New purple alert signals need for climate talks
The colour purple is the new climate alert. It is the shade Australian weather forecasters added to their maps in anticipation of record high temperatures - over 50 degrees Celsius in some parts of the continent. It is not as if Australia is unused to searing heat. But meteorologists say the heat this season is unprecedented for duration, intensity and extent.
Climate-change sceptics will dismiss this as an extreme weather event rather than a sign of global warming. To be sure, a single event is no indicator. But this one follows on the heels of a pattern of extreme events last year - heat waves and freezes, flood and drought - around the world. And a US government agency says last year was America's warmest on record going back to 1895 and the second-worst for weather extremes including drought, hurricanes and wildfires. Scientists have told us to expect more of the same, especially heat waves and floods.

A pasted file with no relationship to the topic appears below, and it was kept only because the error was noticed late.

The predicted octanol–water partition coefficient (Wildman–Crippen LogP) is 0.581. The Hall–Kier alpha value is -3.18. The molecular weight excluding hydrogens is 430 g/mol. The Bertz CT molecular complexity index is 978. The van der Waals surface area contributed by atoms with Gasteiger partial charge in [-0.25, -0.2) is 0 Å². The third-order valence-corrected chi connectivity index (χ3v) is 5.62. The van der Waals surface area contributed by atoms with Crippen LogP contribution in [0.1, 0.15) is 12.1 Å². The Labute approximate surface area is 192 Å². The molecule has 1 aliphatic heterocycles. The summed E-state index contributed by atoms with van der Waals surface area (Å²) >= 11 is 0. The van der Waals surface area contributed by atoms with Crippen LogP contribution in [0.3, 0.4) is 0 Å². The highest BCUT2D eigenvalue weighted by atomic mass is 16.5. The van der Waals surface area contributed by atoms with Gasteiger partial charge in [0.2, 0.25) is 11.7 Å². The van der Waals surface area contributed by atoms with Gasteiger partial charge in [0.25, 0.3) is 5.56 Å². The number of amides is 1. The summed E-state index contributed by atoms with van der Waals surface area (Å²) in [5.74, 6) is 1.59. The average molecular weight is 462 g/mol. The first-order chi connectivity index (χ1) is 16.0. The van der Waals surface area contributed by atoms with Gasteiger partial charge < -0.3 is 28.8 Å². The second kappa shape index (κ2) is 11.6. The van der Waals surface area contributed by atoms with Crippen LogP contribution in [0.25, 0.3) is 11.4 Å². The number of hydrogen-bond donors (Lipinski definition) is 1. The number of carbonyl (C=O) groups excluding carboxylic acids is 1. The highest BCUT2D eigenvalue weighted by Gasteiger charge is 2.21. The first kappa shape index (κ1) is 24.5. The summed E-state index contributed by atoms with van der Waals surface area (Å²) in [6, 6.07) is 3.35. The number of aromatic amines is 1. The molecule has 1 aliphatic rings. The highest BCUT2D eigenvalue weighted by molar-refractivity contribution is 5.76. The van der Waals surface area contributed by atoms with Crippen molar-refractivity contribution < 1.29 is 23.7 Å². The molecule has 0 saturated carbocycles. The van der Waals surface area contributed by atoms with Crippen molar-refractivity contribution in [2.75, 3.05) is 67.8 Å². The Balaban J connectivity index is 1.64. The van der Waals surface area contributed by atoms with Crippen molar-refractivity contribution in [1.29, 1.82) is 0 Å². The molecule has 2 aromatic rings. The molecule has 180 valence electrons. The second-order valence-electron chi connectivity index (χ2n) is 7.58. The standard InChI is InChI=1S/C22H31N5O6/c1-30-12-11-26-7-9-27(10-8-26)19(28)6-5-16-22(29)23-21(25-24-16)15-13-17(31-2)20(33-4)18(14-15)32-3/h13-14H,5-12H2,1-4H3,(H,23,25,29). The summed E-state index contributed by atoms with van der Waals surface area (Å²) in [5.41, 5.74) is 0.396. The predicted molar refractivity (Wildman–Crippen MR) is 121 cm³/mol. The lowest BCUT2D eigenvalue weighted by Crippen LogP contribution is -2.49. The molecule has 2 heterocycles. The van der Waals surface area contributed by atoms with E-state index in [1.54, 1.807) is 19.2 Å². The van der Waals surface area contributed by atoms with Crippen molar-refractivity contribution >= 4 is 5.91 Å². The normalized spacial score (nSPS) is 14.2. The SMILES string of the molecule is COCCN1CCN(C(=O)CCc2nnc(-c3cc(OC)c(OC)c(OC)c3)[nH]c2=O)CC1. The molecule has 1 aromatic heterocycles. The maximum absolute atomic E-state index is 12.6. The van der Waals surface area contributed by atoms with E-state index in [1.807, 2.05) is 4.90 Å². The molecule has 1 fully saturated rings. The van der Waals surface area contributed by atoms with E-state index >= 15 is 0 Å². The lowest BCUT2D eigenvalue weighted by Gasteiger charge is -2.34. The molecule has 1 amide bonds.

This will prompt some sceptics to think again, but more importantly, it should add urgency to UN talks on globally co-ordinated action on climate change. Since the failure of a summit of world leaders in Copenhagen three years ago, progress has been glacial compared with the loss of Arctic ice cover during last summer alone.
The stage is set for real progress after the latest talks in Doha last month extended the Kyoto protocol until 2020. Kyoto, the sole legally binding plan to halt the growth of global emissions, applies only to rich developed nations. It sends the right signal to poor developing nations, but is relatively ineffective without the participation of the US, China and India. Extending it clears the way for serious negotiations on a new treaty, to take effect from 2020, under which all countries, rich and poor, would tackle global warming. Given the lack of consensus so far, there is no time to lose if a deadline of 2015 for sealing a new agreement is to be met. That would leave a five-year window until 2020 for China, India and other developing economies to prepare for carbon emissions curbs that are seen as fair, rather than an obstacle to growth and higher living standards.